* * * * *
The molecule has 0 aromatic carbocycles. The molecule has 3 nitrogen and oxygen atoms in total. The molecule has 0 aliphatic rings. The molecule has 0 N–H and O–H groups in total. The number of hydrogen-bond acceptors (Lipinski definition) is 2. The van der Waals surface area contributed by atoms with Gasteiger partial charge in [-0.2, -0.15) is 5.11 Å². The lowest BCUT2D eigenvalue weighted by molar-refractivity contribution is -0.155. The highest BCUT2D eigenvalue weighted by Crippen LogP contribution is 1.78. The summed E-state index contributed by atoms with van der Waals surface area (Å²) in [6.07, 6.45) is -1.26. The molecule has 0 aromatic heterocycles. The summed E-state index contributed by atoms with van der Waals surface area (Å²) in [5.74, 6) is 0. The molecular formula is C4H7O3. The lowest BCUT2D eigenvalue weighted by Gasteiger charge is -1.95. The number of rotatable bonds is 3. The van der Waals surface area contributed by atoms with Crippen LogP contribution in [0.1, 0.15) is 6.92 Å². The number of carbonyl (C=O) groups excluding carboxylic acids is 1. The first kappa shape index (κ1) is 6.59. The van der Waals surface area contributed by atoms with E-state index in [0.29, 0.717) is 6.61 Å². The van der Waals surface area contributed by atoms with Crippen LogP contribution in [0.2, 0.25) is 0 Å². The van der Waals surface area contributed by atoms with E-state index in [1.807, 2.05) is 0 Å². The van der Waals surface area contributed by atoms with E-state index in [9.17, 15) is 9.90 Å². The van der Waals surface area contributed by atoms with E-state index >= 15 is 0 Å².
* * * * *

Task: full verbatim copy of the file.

The molecule has 0 aromatic carbocycles. The molecule has 3 nitrogen and oxygen atoms in total. The molecule has 0 aliphatic rings. The molecule has 0 N–H and O–H groups in total. The number of hydrogen-bond acceptors (Lipinski definition) is 2. The van der Waals surface area contributed by atoms with Gasteiger partial charge in [-0.2, -0.15) is 5.11 Å². The lowest BCUT2D eigenvalue weighted by molar-refractivity contribution is -0.155. The highest BCUT2D eigenvalue weighted by Crippen LogP contribution is 1.78. The summed E-state index contributed by atoms with van der Waals surface area (Å²) in [6.07, 6.45) is -1.26. The molecule has 0 aromatic heterocycles. The summed E-state index contributed by atoms with van der Waals surface area (Å²) in [5.74, 6) is 0. The molecular formula is C4H7O3. The lowest BCUT2D eigenvalue weighted by Gasteiger charge is -1.95. The number of rotatable bonds is 3. The van der Waals surface area contributed by atoms with Crippen LogP contribution in [0.1, 0.15) is 6.92 Å². The number of carbonyl (C=O) groups excluding carboxylic acids is 1. The first kappa shape index (κ1) is 6.59. The van der Waals surface area contributed by atoms with E-state index in [0.29, 0.717) is 6.61 Å². The van der Waals surface area contributed by atoms with Crippen LogP contribution in [0.2, 0.25) is 0 Å². The van der Waals surface area contributed by atoms with E-state index in [1.807, 2.05) is 0 Å². The van der Waals surface area contributed by atoms with E-state index in [9.17, 15) is 9.90 Å². The van der Waals surface area contributed by atoms with E-state index >= 15 is 0 Å².